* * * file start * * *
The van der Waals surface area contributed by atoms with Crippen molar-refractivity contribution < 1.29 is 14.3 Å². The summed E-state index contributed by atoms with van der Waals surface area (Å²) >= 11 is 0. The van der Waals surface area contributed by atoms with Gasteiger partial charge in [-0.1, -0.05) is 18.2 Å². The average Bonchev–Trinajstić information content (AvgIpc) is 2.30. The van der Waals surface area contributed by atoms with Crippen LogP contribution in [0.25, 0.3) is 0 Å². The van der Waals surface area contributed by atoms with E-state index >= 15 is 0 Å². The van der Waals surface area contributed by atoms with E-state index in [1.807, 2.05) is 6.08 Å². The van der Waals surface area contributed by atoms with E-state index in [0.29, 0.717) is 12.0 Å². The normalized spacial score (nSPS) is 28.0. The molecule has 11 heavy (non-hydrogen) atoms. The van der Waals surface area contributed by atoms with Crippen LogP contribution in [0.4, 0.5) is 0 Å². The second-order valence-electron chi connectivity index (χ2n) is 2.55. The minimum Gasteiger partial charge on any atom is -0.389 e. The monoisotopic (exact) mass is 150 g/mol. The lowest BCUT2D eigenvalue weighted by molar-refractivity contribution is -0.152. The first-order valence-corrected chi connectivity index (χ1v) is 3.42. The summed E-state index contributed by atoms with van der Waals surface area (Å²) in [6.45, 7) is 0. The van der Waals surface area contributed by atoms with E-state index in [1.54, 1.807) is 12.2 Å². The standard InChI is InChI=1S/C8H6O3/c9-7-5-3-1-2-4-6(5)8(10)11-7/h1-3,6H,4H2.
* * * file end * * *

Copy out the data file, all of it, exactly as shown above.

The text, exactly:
The van der Waals surface area contributed by atoms with Crippen molar-refractivity contribution < 1.29 is 14.3 Å². The summed E-state index contributed by atoms with van der Waals surface area (Å²) >= 11 is 0. The van der Waals surface area contributed by atoms with Gasteiger partial charge in [-0.1, -0.05) is 18.2 Å². The average Bonchev–Trinajstić information content (AvgIpc) is 2.30. The van der Waals surface area contributed by atoms with Crippen LogP contribution in [0.25, 0.3) is 0 Å². The van der Waals surface area contributed by atoms with E-state index >= 15 is 0 Å². The van der Waals surface area contributed by atoms with E-state index in [1.807, 2.05) is 6.08 Å². The van der Waals surface area contributed by atoms with E-state index in [0.29, 0.717) is 12.0 Å². The normalized spacial score (nSPS) is 28.0. The molecule has 11 heavy (non-hydrogen) atoms. The van der Waals surface area contributed by atoms with Crippen LogP contribution in [0.4, 0.5) is 0 Å². The second-order valence-electron chi connectivity index (χ2n) is 2.55. The minimum Gasteiger partial charge on any atom is -0.389 e. The monoisotopic (exact) mass is 150 g/mol. The lowest BCUT2D eigenvalue weighted by molar-refractivity contribution is -0.152. The first-order valence-corrected chi connectivity index (χ1v) is 3.42. The summed E-state index contributed by atoms with van der Waals surface area (Å²) in [6.45, 7) is 0. The van der Waals surface area contributed by atoms with E-state index in [1.54, 1.807) is 12.2 Å². The standard InChI is InChI=1S/C8H6O3/c9-7-5-3-1-2-4-6(5)8(10)11-7/h1-3,6H,4H2.